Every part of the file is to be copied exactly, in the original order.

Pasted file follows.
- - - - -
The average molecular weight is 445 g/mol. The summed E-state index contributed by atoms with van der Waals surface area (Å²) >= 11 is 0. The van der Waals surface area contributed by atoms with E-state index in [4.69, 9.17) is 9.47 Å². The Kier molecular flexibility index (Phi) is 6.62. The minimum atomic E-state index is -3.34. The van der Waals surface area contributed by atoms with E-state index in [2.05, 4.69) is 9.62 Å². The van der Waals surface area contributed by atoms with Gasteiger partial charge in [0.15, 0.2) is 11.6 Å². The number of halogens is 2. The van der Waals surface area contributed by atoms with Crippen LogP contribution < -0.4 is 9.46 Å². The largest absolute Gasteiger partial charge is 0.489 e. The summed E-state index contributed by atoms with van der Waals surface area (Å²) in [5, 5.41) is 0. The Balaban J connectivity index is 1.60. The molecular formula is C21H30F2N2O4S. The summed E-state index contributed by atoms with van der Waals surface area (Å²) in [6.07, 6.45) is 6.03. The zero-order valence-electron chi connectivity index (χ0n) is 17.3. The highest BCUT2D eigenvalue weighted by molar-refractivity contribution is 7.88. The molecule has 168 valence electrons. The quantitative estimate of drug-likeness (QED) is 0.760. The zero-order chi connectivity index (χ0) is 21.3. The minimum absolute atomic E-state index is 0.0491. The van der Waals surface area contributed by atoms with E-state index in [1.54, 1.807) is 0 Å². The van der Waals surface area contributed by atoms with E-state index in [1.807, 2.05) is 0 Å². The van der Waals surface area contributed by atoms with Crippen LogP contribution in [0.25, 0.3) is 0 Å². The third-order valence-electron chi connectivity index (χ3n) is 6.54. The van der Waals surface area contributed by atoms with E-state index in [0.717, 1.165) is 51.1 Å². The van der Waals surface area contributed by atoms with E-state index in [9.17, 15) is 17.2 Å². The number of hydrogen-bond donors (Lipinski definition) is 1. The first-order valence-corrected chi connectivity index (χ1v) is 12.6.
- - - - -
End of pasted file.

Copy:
The average molecular weight is 445 g/mol. The summed E-state index contributed by atoms with van der Waals surface area (Å²) >= 11 is 0. The van der Waals surface area contributed by atoms with E-state index in [4.69, 9.17) is 9.47 Å². The Kier molecular flexibility index (Phi) is 6.62. The minimum atomic E-state index is -3.34. The van der Waals surface area contributed by atoms with E-state index in [2.05, 4.69) is 9.62 Å². The van der Waals surface area contributed by atoms with Gasteiger partial charge in [0.15, 0.2) is 11.6 Å². The number of halogens is 2. The van der Waals surface area contributed by atoms with Crippen LogP contribution < -0.4 is 9.46 Å². The largest absolute Gasteiger partial charge is 0.489 e. The summed E-state index contributed by atoms with van der Waals surface area (Å²) in [5, 5.41) is 0. The Balaban J connectivity index is 1.60. The molecular formula is C21H30F2N2O4S. The summed E-state index contributed by atoms with van der Waals surface area (Å²) in [6.07, 6.45) is 6.03. The zero-order valence-electron chi connectivity index (χ0n) is 17.3. The highest BCUT2D eigenvalue weighted by molar-refractivity contribution is 7.88. The molecule has 168 valence electrons. The quantitative estimate of drug-likeness (QED) is 0.760. The zero-order chi connectivity index (χ0) is 21.3. The minimum absolute atomic E-state index is 0.0491. The van der Waals surface area contributed by atoms with E-state index in [1.54, 1.807) is 0 Å². The van der Waals surface area contributed by atoms with E-state index in [1.807, 2.05) is 0 Å². The van der Waals surface area contributed by atoms with Crippen LogP contribution in [0.25, 0.3) is 0 Å². The third-order valence-electron chi connectivity index (χ3n) is 6.54. The van der Waals surface area contributed by atoms with E-state index in [0.717, 1.165) is 51.1 Å². The van der Waals surface area contributed by atoms with E-state index in [9.17, 15) is 17.2 Å². The number of hydrogen-bond donors (Lipinski definition) is 1. The first-order valence-corrected chi connectivity index (χ1v) is 12.6.